In WA and beyond, a child care crisis is holding parents back

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AUBURN — After a series of lower-paying jobs, Nicole Slemp finally landed one she loved. She was a secretary for Washington’s youth services department, a job that came with her own cubicle, and she had a knack for working with families in difficult situations.

Slemp expected to return to work after having her son in August. But then she and her husband started looking for child care — and doing the math.

The best option they could find was going to cost about $2,000 a month, with a long waitlist, and even the least expensive was about $1,600, still eating up most of Slemp’s salary, she says. Her husband earns about $35 an hour at a company that distributes rubber belts and hoses. Between them, they earned too much to qualify for government help.

“I really didn’t want to quit my job,” says Slemp, 33, who lives in Auburn. But, she says, she felt like she had no choice. 

“I have to just keep telling myself, ‘I’m a stay-at-home mom now,’ ” she said.

The dilemma is common throughout Washington and the U.S., where high-quality child care programs can be prohibitively expensive, government assistance is limited and day care openings are sometimes hard to find at all.

In 2022, more than 1 in 10 young children had a parent who had to quit, turn down or drastically change a job in the previous year because of child care problems. And that burden falls most on mothers, who shoulder more child-rearing responsibilities and are far more likely to leave a job to care for kids.

A national Labor Department study found that a 10% increase in the median price of child care was associated with a 1% drop in the maternal workforce.

Although women’s participation in the workforce has recovered from the pandemic, reaching historic highs in December, that masks a lingering crisis among women like Slemp who lack a college degree: The gap in employment rates between moms who have a four-year degree and those who don’t has only grown.

For mothers without college degrees, a day without work is often a day without pay; they are less likely to have paid leave. And when they face an interruption in child care arrangements, their families are far more likely to adjust by giving up work, according to an analysis of census survey data by the Education Reporting Collaborative.

In interviews with reporters from the Collaborative, mothers across the country shared how the seemingly endless search for child care, and its expense, left them feeling defeated. It pushed them off career tracks, robbed them of a sense of purpose and put them in financial distress. 

Women like Slemp challenge the image of the stay-at-home mom as an affluent woman with a high-earning partner, said Jessica Calarco, a sociologist at the University of Wisconsin-Madison.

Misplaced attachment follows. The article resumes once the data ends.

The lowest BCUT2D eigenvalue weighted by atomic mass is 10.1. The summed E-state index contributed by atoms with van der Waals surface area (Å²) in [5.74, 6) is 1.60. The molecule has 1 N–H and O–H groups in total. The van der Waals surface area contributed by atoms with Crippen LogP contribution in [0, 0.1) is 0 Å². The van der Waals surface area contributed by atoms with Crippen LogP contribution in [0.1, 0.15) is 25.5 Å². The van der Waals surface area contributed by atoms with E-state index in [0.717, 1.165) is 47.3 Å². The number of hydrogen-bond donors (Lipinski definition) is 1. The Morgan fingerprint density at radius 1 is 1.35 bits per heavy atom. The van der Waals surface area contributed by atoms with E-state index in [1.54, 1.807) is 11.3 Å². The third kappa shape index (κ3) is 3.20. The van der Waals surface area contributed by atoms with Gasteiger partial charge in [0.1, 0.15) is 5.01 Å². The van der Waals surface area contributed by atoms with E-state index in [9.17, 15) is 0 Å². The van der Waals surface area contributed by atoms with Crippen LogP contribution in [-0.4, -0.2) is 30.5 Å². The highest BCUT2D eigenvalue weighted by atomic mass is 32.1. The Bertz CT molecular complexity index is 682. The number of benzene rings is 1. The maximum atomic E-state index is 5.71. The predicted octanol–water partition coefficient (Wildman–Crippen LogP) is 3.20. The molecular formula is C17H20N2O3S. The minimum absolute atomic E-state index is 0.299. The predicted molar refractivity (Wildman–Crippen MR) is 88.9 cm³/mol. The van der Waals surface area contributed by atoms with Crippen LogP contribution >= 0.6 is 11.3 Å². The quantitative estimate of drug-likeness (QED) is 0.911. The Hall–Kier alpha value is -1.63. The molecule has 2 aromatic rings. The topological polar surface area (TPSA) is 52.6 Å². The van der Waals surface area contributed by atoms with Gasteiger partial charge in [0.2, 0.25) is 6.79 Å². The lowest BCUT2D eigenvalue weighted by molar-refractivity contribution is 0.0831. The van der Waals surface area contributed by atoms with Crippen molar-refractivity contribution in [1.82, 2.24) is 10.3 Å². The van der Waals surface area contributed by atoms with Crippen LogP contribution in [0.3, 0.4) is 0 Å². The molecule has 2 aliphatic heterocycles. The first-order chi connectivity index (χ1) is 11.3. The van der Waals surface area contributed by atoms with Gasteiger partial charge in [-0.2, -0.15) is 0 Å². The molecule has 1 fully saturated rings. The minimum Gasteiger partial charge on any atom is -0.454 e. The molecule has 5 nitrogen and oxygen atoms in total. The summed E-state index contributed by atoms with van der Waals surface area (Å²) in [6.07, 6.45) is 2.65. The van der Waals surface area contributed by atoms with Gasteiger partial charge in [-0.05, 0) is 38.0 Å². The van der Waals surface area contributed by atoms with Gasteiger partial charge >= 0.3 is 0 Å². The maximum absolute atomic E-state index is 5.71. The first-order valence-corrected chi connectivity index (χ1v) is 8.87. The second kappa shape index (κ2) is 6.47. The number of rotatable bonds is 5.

“The stay-at-home moms in this country are disproportionately mothers who’ve been pushed out of the workforce because they don’t make enough to make it work financially to pay for child care,” Calarco said.

Her own research indicates three-quarters of stay-at-home moms live in households with incomes less than $50,000, and half have household incomes of less than $25,000.

Struggling near Seattle

The crisis is particularly acute in the Seattle area, where a tech-industry boom and a housing shortage have pushed prices for everything sky-high.

Before she had her son, William, Slemp was hopeful her dual-income household could absorb the extra cost of child care. She was eyeing a center up the street from her home that’s part of a national chain.

As it turned out, that center had a 10-month waitlist and charged about $2,000 a month, Slemp said — more than the rent on her two-bedroom duplex and approximately the median rate for an infant at a child care center in King County, according to Child Care Aware of Washington.

In-home providers tend to charge less than centers, but places Slemp called were also too expensive or never got back to her, probably because they were full, she said. Slemp’s grandmother said she could watch William one day a week, but providers with part-time spots were scarce. The best deal Slemp could find was a center charging $100 a day.

“That’s still $400 a week. That’s still $1,600 a month,” she said last month, helping William use a sippy cup as he watched dancing vegetables on their TV. “That’s still too much.”

Slemp contacted about 30 child care providers between her home in Auburn and her job in Bellevue before giving up, she said.

Public assistance for child care wasn’t an option because Washington’s vouchers are reserved for households making up to 60% of the state’s median income, or about $61,000 for a family of three. King County’s vouchers are for households making up to 85%, or about $86,000 for a family of three.